Setting aside that in Büchel’s native Europe, walls to keep out migrants are going up all over, the “idea to have this border wall” is, of course, not actually Trump’s. The helicopter pad sections went up in San Diego starting in 1989, and the Clinton administration funded further construction in the mid-90s, mostly in urban areas (beginning a policy, which continues, of pushing migrants out into harder-to-cross areas, where many thousands have perished.) Much of the existing border boundary, some 650 miles, was constructed after the passage of the Secure Fence Act of 2006, when members of Congress, including many Democrats, demanded new barriers – and gave the executive branch powers to waive environmental and other laws to do so.

As these various walls and fences have gone up, so has art. The prototypes were met immediately by impish local art projects, including projections from Tijuana of images of ladders and the message “LLEGALE!,” a play on “illegal” and the Spanish word for “come.” A “Surf Border” flaunted the ocean boundary in a protest piece. The artist JR has staged his iconic photographs using the San Diego fence as a foil, with a giant child peeking over one section, and a picnic staged across another, enormous eyes looking up from the binational table. These are only the latest in a long tradition of art about the border, from painting and graffiti down the rods of the fence at the Tijuana beach to staged soccer, basketball, and volleyball games. One pair of Mexican and American artists has surveyed the old obelisks that were installed in the 19th and 20th centuries to denote the border, while another team marked the pre-Mexican-American War boundary all the way to the coast of Oregon with new obelisks. (One of those artists also built a Trojan horse to straddle a border crossing.) Add to these and many other interventions a host of theoretical projects, anti-border imaginaries, and visualizations, and it becomes abundantly clear that, far from the readymade art Büchel claims to have discovered, “the wall” is already a living site of creation – already a monument to suffering and resistance to decades of enforcement of an arbitrary line.

“The wall” is already a living site of creation – already a monument to suffering and resistance.

Trump is obviously not popular in California, and his trip comes just after Attorney General Jeff Sessions announced that he’s suing the state over its sanctuary policies. Activist organizations in Tijuana and San Diego have organized days of protest against not just the symbolism of the wall, but also the more significant and impactful of Trump’s hard-line immigration policies.

Indeed, until this week, many local activists were wary of protesting around the prototypes – worried about inflating the importance of the barriers and drawing a disproportionate response from the authorities. From the Mexican side, you can get close enough to the construction site to chat with a worker or Border Patrol agent, turning a rough, dirt-track Tijuana neighborhood into a thoroughfare for journalists and other curious visitors. From the U.S. side, you can barely see the shapes of the test walls in the distance from an industrial cul-de-sac where local law enforcement join federal agencies in keeping tabs on sightseers.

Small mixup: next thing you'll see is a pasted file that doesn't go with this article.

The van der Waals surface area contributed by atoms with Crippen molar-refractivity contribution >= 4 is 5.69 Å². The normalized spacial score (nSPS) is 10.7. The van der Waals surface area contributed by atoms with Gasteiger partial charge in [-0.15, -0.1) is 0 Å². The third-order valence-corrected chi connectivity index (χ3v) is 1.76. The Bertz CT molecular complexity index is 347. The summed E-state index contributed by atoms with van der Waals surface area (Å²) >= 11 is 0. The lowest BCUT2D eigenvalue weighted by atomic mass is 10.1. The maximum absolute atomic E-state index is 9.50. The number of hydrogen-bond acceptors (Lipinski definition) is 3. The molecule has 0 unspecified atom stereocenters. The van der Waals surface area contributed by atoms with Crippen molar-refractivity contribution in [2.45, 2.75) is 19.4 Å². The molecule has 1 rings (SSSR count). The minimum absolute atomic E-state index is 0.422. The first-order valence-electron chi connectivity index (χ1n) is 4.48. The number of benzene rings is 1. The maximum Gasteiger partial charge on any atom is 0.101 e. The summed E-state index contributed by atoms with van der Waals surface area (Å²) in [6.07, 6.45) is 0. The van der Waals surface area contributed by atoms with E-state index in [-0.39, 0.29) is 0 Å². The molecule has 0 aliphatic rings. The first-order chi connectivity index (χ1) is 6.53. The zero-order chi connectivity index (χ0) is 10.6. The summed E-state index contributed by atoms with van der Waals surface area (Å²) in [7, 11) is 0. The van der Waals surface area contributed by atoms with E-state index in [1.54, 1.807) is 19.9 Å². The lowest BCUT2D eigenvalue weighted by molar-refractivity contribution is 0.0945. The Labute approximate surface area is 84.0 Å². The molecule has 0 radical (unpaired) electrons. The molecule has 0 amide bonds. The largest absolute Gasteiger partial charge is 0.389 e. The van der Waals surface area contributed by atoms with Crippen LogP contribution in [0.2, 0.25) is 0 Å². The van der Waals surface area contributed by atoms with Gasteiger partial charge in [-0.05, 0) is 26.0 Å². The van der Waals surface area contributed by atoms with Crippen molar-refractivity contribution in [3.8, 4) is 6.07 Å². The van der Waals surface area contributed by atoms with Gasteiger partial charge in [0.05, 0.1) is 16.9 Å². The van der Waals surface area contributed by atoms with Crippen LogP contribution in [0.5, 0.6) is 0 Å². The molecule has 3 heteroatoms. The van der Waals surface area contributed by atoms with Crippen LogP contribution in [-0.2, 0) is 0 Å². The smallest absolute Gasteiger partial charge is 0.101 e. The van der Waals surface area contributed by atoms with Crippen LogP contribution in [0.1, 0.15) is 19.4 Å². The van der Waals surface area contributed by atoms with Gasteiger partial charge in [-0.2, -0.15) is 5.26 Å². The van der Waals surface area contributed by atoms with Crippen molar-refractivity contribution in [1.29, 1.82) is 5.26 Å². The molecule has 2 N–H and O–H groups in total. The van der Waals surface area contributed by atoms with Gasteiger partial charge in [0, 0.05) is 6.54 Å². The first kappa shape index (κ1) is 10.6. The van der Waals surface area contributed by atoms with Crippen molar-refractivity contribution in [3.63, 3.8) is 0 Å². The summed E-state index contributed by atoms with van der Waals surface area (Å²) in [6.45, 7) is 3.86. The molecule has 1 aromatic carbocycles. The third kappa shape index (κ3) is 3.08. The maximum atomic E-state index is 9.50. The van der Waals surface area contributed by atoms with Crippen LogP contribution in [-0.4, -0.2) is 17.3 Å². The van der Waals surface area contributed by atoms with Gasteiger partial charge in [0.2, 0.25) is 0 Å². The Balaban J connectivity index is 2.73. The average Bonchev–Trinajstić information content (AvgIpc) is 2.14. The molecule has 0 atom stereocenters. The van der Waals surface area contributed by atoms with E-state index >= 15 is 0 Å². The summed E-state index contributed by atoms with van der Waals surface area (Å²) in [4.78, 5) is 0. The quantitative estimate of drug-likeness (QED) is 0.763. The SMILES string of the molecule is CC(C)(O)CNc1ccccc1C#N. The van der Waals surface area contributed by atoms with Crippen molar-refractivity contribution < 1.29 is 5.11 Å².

Trump’s prototypes may go down in history not as art, but as yet another example of bloated security spending. The administration is pushing forward with a request for $18 billion over the next 10 years to fund more than 300 miles of new wall and reinforce 400 miles of existing fence. This would mean a structure of some kind across about half the U.S.-Mexico border, much of which is in floodplains and mountainous regions where even border security hawks don’t see construction as plausible or desirable. Customs and Border Protection also wants money for personnel, surveillance technology, and roads. Questions are already being raised about the first company awarded a contract to replace fence in Calexico, California – a small Nebraska startup, which the Associated Press reported last week is an offshoot of a company accused of failing to pay subcontractors and “shady billing practices.”

MAGA, or “Make Art Great Again,” Büchel’s nonprofit dedicated to the cause of memorializing the prototypes, ends its mission statement with an odd turn of phrase: “Instead of causing us to remember the past like the old monuments, the new monuments seem to cause us to forget the future.” This may be artist-statement word salad, but it seems about right — forget the past and the future. Trump’s fixation on “his” border wall and Büchel’s are much the same: egoistic spectacles that obscure the reality of what is already there.

Top photo: The prototypes of the wall US President Donald Trump wants to build on the border with Mexico are seen on the outskirts of San Diego, in the US, from Tijuana, in the Mexican state of Baja California on March 12, 2018.

Join The Conversation